Although the town was largely African American, there were also some White residents who purchased land to farm, to reside, as well as for investment properties – such as the Wigger family, of German descent, who opened the Wigger Grocery Store on Magnolia Road.[6] A Chinese immigrant named Chu Homm, who anglicized his name to Robert Miller, also settled in Maryville, opening a White-only restaurant called The Oriental Gardens on Magnolia Road and operating a farm nearby.[7]

Below, see sites of significance in historic Maryville denoted on this map:

Graphic by Laurel M. Fay

Graphic by Laurel M. Fay

Several key figures emerged during Maryville’s developmental period, who laid the town’s educational, governmental, and social foundation. One of the most influential early leaders was Mary Matthews Just (c. 1858-1901), an African American business owner and educator. Just owned property in Maryville and in downtown Charleston at 99 and 101 Calhoun Street, where she operated a business selling milk, cream, butter, and other dairy items.[8] She was also unanimously elected as Post Mistress for the Town of Maryville’s Post Office in 1892, and was integral in the founding of the Town’s first school.[9] Her son, Dr. Ernest Everett Just went on to become an internationally known biologist, and during his studies at Howard Univiersity, co-founded Omega Psi Phi Fraternity, the first international fraternal organization founded on the campus of a historically Black college.[10]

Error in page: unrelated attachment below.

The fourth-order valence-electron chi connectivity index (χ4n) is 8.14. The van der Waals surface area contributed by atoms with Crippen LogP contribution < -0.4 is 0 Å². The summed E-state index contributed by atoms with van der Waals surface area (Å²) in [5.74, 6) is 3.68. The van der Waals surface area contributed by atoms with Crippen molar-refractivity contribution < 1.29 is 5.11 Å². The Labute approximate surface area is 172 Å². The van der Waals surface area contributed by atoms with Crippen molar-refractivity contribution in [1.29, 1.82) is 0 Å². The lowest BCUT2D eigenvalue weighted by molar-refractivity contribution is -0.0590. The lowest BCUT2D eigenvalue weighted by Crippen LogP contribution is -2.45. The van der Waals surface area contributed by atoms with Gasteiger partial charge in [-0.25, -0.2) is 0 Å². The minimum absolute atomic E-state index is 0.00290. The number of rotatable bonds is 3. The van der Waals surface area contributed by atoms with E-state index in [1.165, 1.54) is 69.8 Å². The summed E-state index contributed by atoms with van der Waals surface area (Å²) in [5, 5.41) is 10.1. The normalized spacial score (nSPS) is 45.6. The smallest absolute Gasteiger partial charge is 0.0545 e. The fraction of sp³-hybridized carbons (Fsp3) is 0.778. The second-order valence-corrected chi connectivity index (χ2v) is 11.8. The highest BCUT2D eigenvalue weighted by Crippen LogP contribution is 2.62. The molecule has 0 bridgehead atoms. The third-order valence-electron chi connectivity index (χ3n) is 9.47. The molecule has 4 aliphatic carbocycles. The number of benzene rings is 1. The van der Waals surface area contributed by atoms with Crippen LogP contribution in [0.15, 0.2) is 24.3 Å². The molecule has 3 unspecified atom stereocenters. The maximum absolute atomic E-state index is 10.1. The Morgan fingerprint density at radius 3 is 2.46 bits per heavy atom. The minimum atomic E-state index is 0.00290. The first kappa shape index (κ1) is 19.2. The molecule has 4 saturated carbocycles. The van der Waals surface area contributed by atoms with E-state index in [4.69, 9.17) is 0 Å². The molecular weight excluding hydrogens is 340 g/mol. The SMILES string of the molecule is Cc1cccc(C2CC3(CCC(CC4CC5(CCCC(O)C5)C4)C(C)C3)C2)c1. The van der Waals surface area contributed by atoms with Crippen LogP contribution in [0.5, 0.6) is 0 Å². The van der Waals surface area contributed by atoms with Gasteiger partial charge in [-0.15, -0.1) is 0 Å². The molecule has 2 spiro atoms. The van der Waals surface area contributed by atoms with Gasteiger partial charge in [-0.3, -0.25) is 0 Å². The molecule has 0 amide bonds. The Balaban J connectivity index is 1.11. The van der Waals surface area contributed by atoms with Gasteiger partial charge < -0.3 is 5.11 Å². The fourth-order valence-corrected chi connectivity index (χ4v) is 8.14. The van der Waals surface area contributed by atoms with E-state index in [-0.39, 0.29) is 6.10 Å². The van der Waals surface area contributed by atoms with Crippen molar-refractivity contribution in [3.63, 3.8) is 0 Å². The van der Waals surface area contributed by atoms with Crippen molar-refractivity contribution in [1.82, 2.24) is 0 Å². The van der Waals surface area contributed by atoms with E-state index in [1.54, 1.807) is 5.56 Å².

Education was a core value for the budding Maryville community, with talks of establishing a school documented in historical records starting as early as 1889, a year after the town was officially incorporated.[11] In 1892, three trustees – Mary Matthews Just, Reverend George Clinton Rowe, and Joseph C. Berry – purchased land from Mary Bowen Taft to construct the Town’s first school.